Residential DSL users are spending an average of 25 hours per week online, according to a feel-good study by DSL provider SBC Communications. But the 45 percent of consumers that the Cable & Telecommunications Association for Marketing (CTAM) says don’t know what the term “broadband” means should probably be a concern.
SBC’s “Broadband Watch” survey found that 93 percent of the broadband users it surveyed say that broadband has improved their efficiency in using the Internet, and 92 percent of DSL customers are satisfied with their online experience compared to 57 percent when those same customers were using dial-up connections.
“In the last two and a half years, we have really seen the residential market establish an interest and a need for broadband services. The stage is set for higher bandwidth,” said Kathie Hackler, vice president and chief analyst at Gartner Dataquest. “Once customers experience broadband, it will be difficult for them to revert back or give up the service — especially as we see the applications that they are using for this become a stronger part of their lives.”
According to the survey, consumers would rather sacrifice their coffee (63 percent), newspaper (78 percent), radio (74 percent) and cable TV (59 percent) before giving up their DSL service. More than three-quarters (78 percent) of respondents 39 years of age and younger said they would give up their coffee for DSL, compared with 59 percent of respondents 40 years of age and older.
Customers also say that DSL service and the PC are the two most important household technologies. Nearly all respondents (96 percent) consider their high-speed Internet access an important household technology, more significant than the microwave (88 percent), remote control (87 percent), VCR (81 percent), cable TV (70 percent) and the garage door opener (59 percent).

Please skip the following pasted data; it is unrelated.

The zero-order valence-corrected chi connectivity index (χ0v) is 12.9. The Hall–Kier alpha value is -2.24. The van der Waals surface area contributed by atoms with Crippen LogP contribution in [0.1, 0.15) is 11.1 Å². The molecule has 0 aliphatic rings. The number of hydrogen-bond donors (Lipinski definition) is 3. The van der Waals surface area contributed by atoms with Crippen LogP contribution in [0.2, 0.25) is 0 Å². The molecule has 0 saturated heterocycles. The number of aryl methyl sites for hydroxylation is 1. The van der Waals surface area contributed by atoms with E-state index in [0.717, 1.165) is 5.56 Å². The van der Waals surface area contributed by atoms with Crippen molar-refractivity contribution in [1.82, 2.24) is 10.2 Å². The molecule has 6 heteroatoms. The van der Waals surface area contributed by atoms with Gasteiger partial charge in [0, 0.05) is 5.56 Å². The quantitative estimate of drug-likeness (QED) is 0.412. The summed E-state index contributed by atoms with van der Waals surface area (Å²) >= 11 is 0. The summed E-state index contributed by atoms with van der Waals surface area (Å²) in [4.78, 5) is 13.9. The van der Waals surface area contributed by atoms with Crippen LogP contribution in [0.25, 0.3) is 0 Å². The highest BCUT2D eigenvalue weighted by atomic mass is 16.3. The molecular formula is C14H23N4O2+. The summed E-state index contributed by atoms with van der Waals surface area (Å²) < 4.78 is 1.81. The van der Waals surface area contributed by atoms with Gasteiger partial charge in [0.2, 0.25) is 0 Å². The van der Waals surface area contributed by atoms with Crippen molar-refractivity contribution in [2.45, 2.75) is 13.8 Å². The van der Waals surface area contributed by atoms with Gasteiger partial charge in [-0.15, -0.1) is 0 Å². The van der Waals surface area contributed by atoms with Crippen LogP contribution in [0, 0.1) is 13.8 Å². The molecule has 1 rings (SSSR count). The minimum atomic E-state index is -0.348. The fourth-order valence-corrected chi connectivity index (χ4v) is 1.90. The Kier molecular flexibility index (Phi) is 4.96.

Broadband is being used to engage in online activities such as shopping online (95 percent), emailing photos (76 percent), downloading streaming video (64 percent), downloading MP3s (61 percent), telecommuting (60 percent), creating Web pages (49 percent) and playing games (47 percent). Younger (39 or younger) and older (40 or older) respondents are equally as likely to use their DSL to shop online and email photos, but younger respondents are more likely to download MP3s (84 percent compared with 55 percent of older respondents); download streaming videos (88 percent compared with 59 percent); and play games (68 percent compared with 41 percent).
|DSL’s Effect on Online Activities
|Source: SBC Communications
More than two-thirds of the respondents expressed interest in future applications and content such as distance learning (71 percent), video-on-demand (70 percent), video conferencing (69 percent) and home networking (66 percent). Men were found more likely to be interested in applications and services such as home networking, distance learning and video conferencing. Younger respondents were more likely to be interested in future applications such as video-on-demand, home networking and video conferencing.
Not surprisingly, respondents indicated that increased speed (95 percent) is the major reason they chose DSL, followed by the ability to use the phone and Internet simultaneously (78 percent) and not having to dial-up to access the Internet (57 percent). Women (89 percent), more so than men (75 percent), consider being able to talk on the phone and be online simultaneously a “major” reason why they ordered DSL.
This is all good news for DSL providers such as SBC. DSL customers seem to have recognized the benefits of accessing the Internet using DSL compared to dial-up access, but attracting new customers could prove more challenging, according to CTAM’s study, “Does Anybody Really Know What Broadband Is?,” which found that 45 percent of consumers have heard the term “broadband,” but 45 percent of those who have heard it cannot offer a definition.
The awareness of particular high-speed features and benefits is high, with at least half of consumers agreeing that high-speed Internet access offers a choice of Internet service providers; a constant online connection without dial-up; access to the Internet up to 25 times faster than a 56k modem; and the ability to be online and on the phone at the same time with one phone line. Without exception, CTAM found that younger consumers and those with higher incomes are more likely to agree that high-speed service offers each benefit. Overall, at least f40 percent of the consumers surveyed find the benefits of high-speed Internet access very desirable.